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Republic of Singapore air force participates in weapons exercise at Tyndall

A Singapore air force F-16 Fighting Falcon pilot from the 425th Fighter Squadron, Luke Air Force Base, Ariz., signals to his crew after a training exercise at Tyndall Air Force, Fla., Nov. 17, 2016. Singaporean pilots from Luke AFB and Mountain Home Air Force Base, Idaho, participated in the Weapons Systems Evaluation Program, which tests both U.S. and international pilots in real-time live-fire exercises to test the effectiveness of weapons in the Air Force arsenal. (U.S. Air Force photo Airman 1st Class Cody R. Miller/Released)

A Republic of Singapore air force F-16 Fighting Falcon pilot from the 425th Fighter Squadron, Luke Air Force Base, Ariz., signals to his crew after a training exercise at Tyndall Air Force, Fla., Nov. 17, 2016. Singaporean pilots from Luke AFB and Mountain Home Air Force Base, Idaho, participated in the Weapons Systems Evaluation Program, which tests both U.S. and international pilots in real-time live-fire exercises to test the effectiveness of weapons in the Air Force arsenal. (U.S. Air Force photo Airman 1st Class Cody R. Miller/Released)

A Singapore air force crew chief marshals an F-15 Eagle from the 428th Fighter Squadron, Mountain Home Air Force Base, Idaho, into a parked position after a training flight at Tyndall Air Force Base, Fla., Nov. 17, 2016. Singaporean pilots from squadrons at Mountain Home AFB and Luke AFB, Ariz., came to Tyndall to participate in live-fire exercises with their U.S. counterparts. (U.S. Air Force photo by Airman 1st Class Cody R. Miller/Released)

A Republic of Singapore air force crew chief marshals an RSAF F-15 Eagle from the 428th Fighter Squadron, Mountain Home Air Force Base, Idaho, into a parked position after a training flight at Tyndall Air Force Base, Fla., Nov. 17, 2016. Singaporean pilots from squadrons at Mountain Home AFB and Luke AFB, Ariz., came to Tyndall to participate in live-fire exercises with their U.S. counterparts. (U.S. Air Force photo by Airman 1st Class Cody R. Miller/Released)

Singapore air force maintainers from the 428th Fighter Squadron, Mountain Home Air Force Base, Idaho, load fuel tanks onto an F-15 Eagle at Tyndall Air Force Base, Fla., Nov. 17, 2016. The Singapore air force took part in the Weapons Systems Evaluation program, an exercise intended to evaluate weapon systems in their entirety, including aircraft, weapon delivery system, weapon, aircrew, technical data and maintenance. (U.S. Air Force photo by Airman 1st Class Cody R. Miller/Released)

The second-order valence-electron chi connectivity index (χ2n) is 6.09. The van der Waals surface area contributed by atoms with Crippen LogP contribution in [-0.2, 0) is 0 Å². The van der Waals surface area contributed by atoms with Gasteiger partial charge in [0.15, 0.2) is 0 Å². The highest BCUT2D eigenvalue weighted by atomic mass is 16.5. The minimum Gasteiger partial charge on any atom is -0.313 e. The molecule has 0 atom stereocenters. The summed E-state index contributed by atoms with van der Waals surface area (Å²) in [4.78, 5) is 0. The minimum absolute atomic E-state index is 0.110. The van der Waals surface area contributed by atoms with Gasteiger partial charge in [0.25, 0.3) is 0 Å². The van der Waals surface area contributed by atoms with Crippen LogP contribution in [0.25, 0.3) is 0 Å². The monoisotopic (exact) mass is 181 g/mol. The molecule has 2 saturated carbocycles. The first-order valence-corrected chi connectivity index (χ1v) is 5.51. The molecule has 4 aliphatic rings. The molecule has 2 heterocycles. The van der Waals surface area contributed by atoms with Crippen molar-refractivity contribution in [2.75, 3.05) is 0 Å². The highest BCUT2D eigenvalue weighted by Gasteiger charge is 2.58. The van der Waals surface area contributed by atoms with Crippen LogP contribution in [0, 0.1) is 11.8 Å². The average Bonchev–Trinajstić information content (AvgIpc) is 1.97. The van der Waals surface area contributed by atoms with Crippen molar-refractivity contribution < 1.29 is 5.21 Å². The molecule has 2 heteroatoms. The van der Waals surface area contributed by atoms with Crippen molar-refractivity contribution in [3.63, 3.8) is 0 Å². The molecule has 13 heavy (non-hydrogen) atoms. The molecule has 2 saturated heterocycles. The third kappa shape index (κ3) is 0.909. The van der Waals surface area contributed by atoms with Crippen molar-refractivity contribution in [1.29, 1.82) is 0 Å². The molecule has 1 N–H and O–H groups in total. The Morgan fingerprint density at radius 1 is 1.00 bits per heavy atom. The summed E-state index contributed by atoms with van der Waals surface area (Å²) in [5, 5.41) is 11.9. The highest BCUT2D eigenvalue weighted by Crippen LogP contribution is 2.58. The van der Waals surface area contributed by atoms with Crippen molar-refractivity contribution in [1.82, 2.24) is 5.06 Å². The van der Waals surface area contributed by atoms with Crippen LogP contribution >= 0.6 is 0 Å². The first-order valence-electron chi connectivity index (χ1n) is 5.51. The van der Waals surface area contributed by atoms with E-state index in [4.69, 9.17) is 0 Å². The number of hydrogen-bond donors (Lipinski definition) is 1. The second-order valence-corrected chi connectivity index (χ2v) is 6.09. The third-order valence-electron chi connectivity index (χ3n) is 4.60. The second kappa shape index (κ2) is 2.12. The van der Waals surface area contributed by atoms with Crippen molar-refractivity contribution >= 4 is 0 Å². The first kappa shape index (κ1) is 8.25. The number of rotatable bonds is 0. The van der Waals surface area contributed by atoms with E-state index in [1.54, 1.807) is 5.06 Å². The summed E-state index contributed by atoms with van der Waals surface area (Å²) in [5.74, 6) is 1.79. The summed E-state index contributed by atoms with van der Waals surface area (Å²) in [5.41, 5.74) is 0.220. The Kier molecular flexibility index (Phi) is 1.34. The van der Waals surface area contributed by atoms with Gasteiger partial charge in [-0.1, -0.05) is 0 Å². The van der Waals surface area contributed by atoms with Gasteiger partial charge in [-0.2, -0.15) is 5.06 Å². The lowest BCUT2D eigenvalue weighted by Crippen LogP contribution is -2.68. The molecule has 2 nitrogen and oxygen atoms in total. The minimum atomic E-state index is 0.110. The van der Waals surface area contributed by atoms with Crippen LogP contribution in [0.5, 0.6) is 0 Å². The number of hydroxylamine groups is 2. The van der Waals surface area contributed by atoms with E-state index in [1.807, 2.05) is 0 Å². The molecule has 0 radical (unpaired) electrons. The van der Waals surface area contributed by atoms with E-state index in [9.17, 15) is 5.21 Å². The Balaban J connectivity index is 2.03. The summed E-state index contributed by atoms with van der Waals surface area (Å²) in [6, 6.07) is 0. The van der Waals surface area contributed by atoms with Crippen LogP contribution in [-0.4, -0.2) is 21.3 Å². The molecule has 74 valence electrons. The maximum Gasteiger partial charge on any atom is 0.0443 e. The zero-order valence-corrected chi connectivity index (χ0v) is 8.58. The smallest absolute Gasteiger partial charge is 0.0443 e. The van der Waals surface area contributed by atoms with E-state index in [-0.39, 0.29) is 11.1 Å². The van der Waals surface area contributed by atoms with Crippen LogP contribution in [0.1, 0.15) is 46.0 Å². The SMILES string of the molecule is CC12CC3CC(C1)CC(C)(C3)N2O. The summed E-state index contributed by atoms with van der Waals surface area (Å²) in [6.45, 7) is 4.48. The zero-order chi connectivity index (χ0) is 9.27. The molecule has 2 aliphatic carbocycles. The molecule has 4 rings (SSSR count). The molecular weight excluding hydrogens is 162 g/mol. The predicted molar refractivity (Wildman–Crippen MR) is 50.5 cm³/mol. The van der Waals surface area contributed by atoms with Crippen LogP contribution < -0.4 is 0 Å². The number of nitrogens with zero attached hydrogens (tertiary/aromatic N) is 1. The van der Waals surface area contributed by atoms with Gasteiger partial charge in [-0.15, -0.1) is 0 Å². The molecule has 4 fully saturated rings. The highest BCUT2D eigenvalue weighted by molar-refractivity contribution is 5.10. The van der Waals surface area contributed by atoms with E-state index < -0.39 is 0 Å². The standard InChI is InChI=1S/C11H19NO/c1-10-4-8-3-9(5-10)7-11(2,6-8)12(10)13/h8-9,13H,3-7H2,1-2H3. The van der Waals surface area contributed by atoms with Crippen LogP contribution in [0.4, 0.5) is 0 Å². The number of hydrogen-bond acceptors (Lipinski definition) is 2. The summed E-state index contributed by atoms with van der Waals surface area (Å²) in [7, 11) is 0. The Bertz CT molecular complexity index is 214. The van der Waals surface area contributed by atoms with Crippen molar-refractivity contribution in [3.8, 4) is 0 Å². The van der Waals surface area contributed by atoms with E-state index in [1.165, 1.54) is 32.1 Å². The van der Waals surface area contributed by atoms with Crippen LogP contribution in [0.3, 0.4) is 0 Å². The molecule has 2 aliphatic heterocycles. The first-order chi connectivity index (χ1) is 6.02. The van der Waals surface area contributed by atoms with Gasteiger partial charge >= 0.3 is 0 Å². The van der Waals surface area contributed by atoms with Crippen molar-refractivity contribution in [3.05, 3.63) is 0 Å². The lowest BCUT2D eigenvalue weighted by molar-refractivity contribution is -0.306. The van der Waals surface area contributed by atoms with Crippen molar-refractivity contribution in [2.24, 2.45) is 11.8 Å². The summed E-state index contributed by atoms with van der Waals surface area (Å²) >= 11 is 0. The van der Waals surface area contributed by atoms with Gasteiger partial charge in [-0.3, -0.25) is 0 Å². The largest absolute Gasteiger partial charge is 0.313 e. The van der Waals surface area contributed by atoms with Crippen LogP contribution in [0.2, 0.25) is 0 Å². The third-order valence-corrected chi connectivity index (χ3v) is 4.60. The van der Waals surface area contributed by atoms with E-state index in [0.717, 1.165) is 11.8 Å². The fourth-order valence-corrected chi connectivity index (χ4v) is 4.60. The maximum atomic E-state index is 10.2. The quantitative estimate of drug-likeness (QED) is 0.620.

Republic of Singapore air force maintainers from the 428th Fighter Squadron, Mountain Home Air Force Base, Idaho, load fuel tanks onto an RSAF F-15 Eagle at Tyndall Air Force Base, Fla., Nov. 17, 2016. The RSAF took part in the Weapons Systems Evaluation program, an exercise intended to evaluate weapon systems in their entirety, including aircraft, weapon delivery system, weapon, aircrew, technical data and maintenance. (U.S. Air Force photo by Airman 1st Class Cody R. Miller/Released)

TYNDALL AIR FORCE BASE, Fla. -- Airmen from the Republic of Singapore air force participated in a weapons exercise Nov. 7 through 18.

The RSAF squadrons with the 425th Fighter Squadron from Luke Air Force Base, Arizona, and the 428th Fighter Squadron from Mountain Home Air Force Base, Idaho, participated in the Weapons Systems Evaluation Program held here by the 53rd Weapons Evaluation Group.

The purpose of the WSEP is to evaluate operational Department of Defense and allied service members, fighters, missiles and gunnery in realistic air combat scenarios.

“The [Republic of] Singapore air force was here to participate in live-fire exercises,” said Staff Sgt. Corey Hinton, 83rd Fighter Weapons Squadron aircraft armament systems specialist. “They come almost every year to test their weapons systems and evaluate their effectiveness with them.”

A normal WSEP usually consists of two or three squadrons, with no more than 24 aircraft on the ramp for two weeks. The Singaporean squadrons flew F-15 Eagles and F-16 Fighting Falcons for the exercise.

The weapon systems evaluation allows pilots to experience what they could see in combat. During regular pilot training, pilots go through all the steps to fire a missile except actually firing one, so there is no way to clearly validate whether they’re ready for real combat. The WSEP allows the pilot to actually fire a missile and use advanced instruments to determine how accurate they would be in a combat
scenario.

As with any large exercise, there are always challenges to be overcome.

“The hardest part of any WSEP is the arrival and departure. Moving hundreds of people and coordinating equipment transport can be difficult,” Hinton said.

The Singapore pilots and maintainers were supported by U.S. Airmen from Luke AFB and Mountain Home AFB and helped maintain the training weapons and chaff used for each session of the WSEP. 


Airmen from the 53rd WEG also coordinated with the Singaporean airmen to ensure they arrived safely and were ready to complete their mission on time each day.

“We’re here to support the Singapore units by making sure their munitions requirements are met before each takeoff,” said Airman 1st Class Mason Heritz, a 425th Aircraft Maintenance Unit munitions systems specialist. “They come here once a year for the Combat Archer exercise, and we’re usually attached to ensure everything runs smoothly. All the Singapore troops are great to work with, they make our job extremely easy. They’re all really awesome people.”

Hinton was the lead coordinator for the Singaporean airmen and spoke about his experience working with them.

“There are always barriers that come with international cooperation, but at the end of the day we have a common goal,” 
Hinton said. “Anytime we as nations can come together, it brings us closer together as people.”